No respectable product page is complete without a bulleted list that succinctly sums up the most important features and benefits of said product. The key concept? Features and benefits.
Without benefits, there’s no guarantee consumers will care about the features of your product. Without features, there’s no reason to trust that the product can deliver on promised benefits.
And remember the butterfly effect of content merchandising? It doesn’t apply only to the introduction or supporting paragraphs of your enhanced content. Bullets are also likely to be copied far and wide, so it’s worth it to spend the extra time to make them smart, concise, and effective.
Drive the Point Home
Why use bullets, anyway? What’s wrong with sentences and paragraphs, which are great for explaining simple and complicated products alike?
Nothing, of course. In fact, there are many, many things right with full-fledged copy.
But there will always be those of us with short attention spans who read the copy, are on the verge of buying, forget whether the copy said the gadget in question worked with our new smartphone or not, try to research that, get distracted by something else… and there goes a sale.
An online customer is in the middle of an unrelenting cacophony of information. At times like that, a bullet can save the day.
Bullets also create some white space, giving your stellar copy room to breathe.
Less Is Not More
If you’ve heard of a thing called a bicycle, you’ve probably heard of Brooks saddles. Some might say Brooks has earned the right to stand back and let their satisfied customers and well-developed brand image take care of selling their products. We would disagree.
I might be convinced to buy a Brooks saddle if I heard an argument for their superiority that amounted to more than “they just are [better].” But I haven’t. Let’s look at these two examples of bullets for the Brooks B17 Imperial saddle. The first is from Amazon:
This saddle could be just about anything–a small cardboard box with a handle, an iPhone speaker dock, a baby Galapagos tortoise–based on these bullets.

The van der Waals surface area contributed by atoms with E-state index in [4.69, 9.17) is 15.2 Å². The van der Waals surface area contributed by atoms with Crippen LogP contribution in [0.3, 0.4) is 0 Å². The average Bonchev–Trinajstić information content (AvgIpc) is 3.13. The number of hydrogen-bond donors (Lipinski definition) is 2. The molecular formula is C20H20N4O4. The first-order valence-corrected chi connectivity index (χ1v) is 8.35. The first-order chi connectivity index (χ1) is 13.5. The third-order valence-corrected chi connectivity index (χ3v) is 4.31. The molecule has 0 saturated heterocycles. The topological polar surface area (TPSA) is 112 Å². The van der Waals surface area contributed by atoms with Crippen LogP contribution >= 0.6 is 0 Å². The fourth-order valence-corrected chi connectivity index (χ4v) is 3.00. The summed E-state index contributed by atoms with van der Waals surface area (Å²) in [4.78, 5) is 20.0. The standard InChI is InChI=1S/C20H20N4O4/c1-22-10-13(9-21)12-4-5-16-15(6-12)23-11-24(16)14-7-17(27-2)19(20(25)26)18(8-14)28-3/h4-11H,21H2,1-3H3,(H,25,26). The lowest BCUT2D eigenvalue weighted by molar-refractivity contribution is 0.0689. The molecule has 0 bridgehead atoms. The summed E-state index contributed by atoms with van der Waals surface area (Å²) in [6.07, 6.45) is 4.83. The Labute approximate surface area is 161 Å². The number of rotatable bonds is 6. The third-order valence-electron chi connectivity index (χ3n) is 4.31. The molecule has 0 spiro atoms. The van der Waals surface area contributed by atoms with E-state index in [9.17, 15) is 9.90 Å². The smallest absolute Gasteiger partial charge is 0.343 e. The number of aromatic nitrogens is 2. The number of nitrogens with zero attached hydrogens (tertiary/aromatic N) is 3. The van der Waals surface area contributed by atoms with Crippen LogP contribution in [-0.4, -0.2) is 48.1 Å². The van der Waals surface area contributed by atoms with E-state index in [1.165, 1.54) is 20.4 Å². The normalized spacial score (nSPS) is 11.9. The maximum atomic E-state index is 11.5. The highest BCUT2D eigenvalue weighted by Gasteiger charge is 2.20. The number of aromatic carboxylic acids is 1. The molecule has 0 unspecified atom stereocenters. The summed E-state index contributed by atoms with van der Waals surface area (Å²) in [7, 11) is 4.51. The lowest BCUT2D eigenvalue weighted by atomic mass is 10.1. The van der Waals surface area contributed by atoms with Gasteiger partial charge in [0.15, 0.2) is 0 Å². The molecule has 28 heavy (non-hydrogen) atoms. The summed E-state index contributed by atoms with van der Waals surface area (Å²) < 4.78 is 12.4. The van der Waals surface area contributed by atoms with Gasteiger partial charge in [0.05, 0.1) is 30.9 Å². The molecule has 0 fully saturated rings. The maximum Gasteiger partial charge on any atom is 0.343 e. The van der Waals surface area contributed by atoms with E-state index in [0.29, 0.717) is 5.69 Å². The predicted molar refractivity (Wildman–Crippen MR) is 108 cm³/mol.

By contrast, the bullets on REI for the B17 saddle clearly address three main features of the product–leather, center cutout, and bag loops–and their benefits.
More Is Not Always More, Either
Now is a good time to remind you that bullets are one part of a good product description, not all of it. They’re there for people who don’t read the whole description, who want to quickly compare your product to a competitor’s product, or who simply don’t remember what they just read. Write your bulleted list for the high-level reader, who awards points for vivid, easy-to-scan, memorable prose.
This list contains crucial facts about this product, but much of it is obscured by the too-long sentences and awkward use of repetitive “headers.” At least half of this list could be converted into a short description, which a strong, thoughtfully edited bulleted list would complement well.
Match Made in Content Heaven
The bullets for this Williams Sonoma Orangex Juicer hit the sweet spot at the intersection of language, brevity, features, and concrete benefits. We’ll explain why with (of course) a bulleted list:
- Length: Five bullets is enough to cover the important stuff without overwhelming the reader.
- Tone: Each one starts with a specific product feature and uses a verb.
- Believability: The benefit paired with each feature is clearly stated and specific.
- Detail: It’s clear what the juicer for, how it works, and how to operate it.
- Organization: There are two headers below the product’s main benefits for extra info.
The best things come in pairs. Present the full, robust information your customers need. But complement it with easy-to-read bullets that put your product’s best features and benefits center stage.
Editor’s note: This post was originally published on 10/7/2011 at content26’s old blog, content26blog.dev. For this update we made minor edits, updated the examples, and added a link or two.